- Be sure to screen babysitters and caregivers. Many states now have public registries that allow parents to screen individuals for prior criminal records and sex offenses. Check references with other families who have used the caregiver or babysitter. Once you have chosen the caregiver, drop in unexpectedly to see how your children are doing. Ask your children how the experience with the caregiver was, and listen carefully to their responses.
- Practice basic safety skills with your children. Make an outing to a mall or a park a "teachable" experience in which your children can practice checking with you, using pay phones, going to the restroom with a friend, and locating the adults who can help if they need assistance. Remember that allowing your children to wear clothing or carry items in public on which their name is displayed can bring about unwelcome attention from inappropriate people who may be looking for a way to start a conversation with your children.
- Remember that there is no substitute for your attention and supervision. Being available and taking time to really know and listen to your children helps build feelings of safety and security.
Adolescence is a scary time for children, and one in which they are most at risk for sexual assault. Prepare for the possibility that as adolescents, they may engage in some risk-taking behavior and try to minimize that risk by educating them about the danger of sexual assault by friends, acquaintances, or others. This danger is enhanced when teenagers are abusing drugs or alcohol.
- Encourage your teenager to trust her or his instincts and if a situation makes him or her uneasy, to get out of it.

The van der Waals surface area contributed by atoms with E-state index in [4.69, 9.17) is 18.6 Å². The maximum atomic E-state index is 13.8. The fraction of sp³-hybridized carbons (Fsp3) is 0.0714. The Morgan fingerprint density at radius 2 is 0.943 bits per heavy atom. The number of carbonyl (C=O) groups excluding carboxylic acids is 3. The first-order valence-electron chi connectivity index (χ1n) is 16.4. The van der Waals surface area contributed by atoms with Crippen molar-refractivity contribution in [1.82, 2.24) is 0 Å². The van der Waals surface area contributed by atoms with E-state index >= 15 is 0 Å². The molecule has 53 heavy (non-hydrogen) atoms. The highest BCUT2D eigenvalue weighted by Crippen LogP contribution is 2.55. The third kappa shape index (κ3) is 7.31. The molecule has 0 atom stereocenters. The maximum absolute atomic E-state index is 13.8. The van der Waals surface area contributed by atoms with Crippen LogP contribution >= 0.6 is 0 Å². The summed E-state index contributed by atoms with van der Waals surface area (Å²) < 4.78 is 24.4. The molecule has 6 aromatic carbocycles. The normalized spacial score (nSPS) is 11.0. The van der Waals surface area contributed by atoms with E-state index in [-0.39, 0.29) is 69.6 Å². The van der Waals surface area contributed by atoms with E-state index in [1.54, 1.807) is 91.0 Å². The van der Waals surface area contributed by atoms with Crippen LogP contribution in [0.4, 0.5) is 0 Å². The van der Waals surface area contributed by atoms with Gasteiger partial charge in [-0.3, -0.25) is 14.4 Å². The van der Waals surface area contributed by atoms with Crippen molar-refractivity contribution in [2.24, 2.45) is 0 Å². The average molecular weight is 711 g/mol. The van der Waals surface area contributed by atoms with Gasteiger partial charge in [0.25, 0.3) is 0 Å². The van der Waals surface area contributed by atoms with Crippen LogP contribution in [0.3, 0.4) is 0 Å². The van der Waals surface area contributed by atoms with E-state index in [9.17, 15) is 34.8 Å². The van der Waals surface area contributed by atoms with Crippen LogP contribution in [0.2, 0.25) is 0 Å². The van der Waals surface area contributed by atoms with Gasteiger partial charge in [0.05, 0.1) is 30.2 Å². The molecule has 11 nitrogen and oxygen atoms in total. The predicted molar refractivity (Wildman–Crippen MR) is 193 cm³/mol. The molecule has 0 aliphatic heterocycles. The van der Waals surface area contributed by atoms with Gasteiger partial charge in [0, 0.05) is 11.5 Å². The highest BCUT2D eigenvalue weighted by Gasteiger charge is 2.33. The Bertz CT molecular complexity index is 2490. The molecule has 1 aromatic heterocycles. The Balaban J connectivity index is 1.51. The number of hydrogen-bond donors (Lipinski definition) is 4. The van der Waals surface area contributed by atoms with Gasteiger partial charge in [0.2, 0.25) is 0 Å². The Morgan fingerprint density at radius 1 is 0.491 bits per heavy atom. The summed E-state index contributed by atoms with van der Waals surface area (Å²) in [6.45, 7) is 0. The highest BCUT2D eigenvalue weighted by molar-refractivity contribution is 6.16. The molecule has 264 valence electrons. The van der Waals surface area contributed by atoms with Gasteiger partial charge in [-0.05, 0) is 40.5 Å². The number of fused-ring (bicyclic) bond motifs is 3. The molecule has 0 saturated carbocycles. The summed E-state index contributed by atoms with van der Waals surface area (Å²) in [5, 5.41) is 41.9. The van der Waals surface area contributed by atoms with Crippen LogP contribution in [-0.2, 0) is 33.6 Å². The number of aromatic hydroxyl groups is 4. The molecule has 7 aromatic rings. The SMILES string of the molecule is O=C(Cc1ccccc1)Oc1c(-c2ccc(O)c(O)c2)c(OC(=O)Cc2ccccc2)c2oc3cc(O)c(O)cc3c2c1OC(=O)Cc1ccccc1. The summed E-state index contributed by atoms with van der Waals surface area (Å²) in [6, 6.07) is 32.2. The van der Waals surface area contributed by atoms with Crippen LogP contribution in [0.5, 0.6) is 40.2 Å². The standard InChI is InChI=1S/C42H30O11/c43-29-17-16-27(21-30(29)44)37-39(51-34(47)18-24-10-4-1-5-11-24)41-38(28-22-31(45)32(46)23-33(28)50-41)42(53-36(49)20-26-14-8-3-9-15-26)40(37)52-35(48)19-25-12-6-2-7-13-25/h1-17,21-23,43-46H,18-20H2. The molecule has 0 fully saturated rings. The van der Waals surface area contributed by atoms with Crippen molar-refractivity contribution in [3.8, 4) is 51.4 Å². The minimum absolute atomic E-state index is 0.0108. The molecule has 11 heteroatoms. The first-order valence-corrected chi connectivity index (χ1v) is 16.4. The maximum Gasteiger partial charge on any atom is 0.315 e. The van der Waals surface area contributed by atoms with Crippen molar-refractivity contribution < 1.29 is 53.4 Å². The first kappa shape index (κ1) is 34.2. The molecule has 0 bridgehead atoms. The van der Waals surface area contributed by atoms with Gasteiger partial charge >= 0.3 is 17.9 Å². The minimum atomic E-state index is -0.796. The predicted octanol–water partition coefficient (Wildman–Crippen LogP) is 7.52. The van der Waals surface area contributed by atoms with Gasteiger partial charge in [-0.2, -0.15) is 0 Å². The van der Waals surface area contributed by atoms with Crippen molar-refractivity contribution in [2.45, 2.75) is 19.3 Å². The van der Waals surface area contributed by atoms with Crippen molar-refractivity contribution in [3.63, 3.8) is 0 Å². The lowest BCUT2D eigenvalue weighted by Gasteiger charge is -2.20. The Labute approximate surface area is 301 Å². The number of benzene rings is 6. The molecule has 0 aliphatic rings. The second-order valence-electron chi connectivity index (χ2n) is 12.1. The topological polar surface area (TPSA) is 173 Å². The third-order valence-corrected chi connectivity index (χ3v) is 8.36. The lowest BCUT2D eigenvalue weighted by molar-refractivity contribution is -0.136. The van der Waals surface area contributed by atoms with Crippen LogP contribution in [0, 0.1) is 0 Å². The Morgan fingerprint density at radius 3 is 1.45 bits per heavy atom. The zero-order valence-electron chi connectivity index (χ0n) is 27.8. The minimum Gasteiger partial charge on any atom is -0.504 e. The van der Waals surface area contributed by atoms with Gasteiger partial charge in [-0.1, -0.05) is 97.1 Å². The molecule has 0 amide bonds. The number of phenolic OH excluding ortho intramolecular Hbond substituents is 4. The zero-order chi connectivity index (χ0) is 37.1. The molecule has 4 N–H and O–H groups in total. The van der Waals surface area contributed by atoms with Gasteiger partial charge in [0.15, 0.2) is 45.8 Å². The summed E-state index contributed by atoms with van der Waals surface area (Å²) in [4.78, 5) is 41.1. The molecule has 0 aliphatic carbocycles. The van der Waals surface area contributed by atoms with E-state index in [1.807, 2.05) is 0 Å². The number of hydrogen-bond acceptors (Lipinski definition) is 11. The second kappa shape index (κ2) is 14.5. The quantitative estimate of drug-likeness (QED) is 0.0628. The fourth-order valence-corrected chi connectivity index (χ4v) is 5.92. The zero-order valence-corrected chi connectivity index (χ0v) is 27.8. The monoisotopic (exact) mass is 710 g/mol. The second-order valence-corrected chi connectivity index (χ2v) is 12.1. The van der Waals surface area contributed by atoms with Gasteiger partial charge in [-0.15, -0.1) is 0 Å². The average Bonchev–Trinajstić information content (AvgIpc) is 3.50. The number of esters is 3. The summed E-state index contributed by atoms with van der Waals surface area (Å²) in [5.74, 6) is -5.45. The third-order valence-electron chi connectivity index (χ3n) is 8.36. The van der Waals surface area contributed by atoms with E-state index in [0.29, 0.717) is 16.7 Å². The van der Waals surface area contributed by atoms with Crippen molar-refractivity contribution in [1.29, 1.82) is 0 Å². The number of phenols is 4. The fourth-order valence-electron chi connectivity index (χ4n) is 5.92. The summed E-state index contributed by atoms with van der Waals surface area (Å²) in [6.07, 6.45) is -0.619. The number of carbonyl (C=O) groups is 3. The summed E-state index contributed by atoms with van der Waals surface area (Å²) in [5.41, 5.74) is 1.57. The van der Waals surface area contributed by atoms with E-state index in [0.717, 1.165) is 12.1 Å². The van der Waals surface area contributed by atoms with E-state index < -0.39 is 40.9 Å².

- Stress to them that they can always talk to you if they have been hurt or scared (regardless of the circumstances surrounding the incident).
Trust your instincts when you are with someone about whom you feel uncomfortable (e.g., in an elevator, in a car, in your home). This can be especially difficult for both children and adults who have been socialized to be polite.
Do not talk yourself out of feeling uncomfortable being alone with someone simply because he or she is an acquaintance or a friend of a friend-most sexual abusers are someone the victim knows. Be wary of friends or dates who test your boundaries by making unwanted physical advances to you and then ignore or minimize your protests and other signs that you do not like their behavior.
To Enhance Community Safety, Community Members Can:
- Talk openly about the sexual assault of adults and children, men, women, boys, and girls.
- Understand the issues involved in sexual assault. Know the statistics.
- Assume preventing sexual assault is everyone's responsibility.
- Talk to your children about personal safety issues as they relate to child sexual abuse. Do this when you talk to your children about bike safety, crossing the street, or talking to strangers. It is, in many ways, just another personal safety rule about which children need to be aware.
- Increase your knowledge about risk reduction measures you can take to protect yourself.
- Invite your local law enforcement, probation/ parole department, rape crisis center, or child abuse prevention organization to a neighborhood discussion group to learn about the issue and to process people's emotions.
- Get to know your neighbors.
- Organize neighborhood block watches, if desired by your neighbors.
- Do not wait until you are informed that a sex offender is living nearby to begin educating yourself and family on issues of sexual assault.
- Find out what the statistics on child sexual abuse, adult sexual assault, offender arrest, and incarceration are in your community.
- Beware of the media's ability to sensationalize the most horrific of stories concerning the sexual assault of children or adults. These stories, while real and very frightening, are not the norm.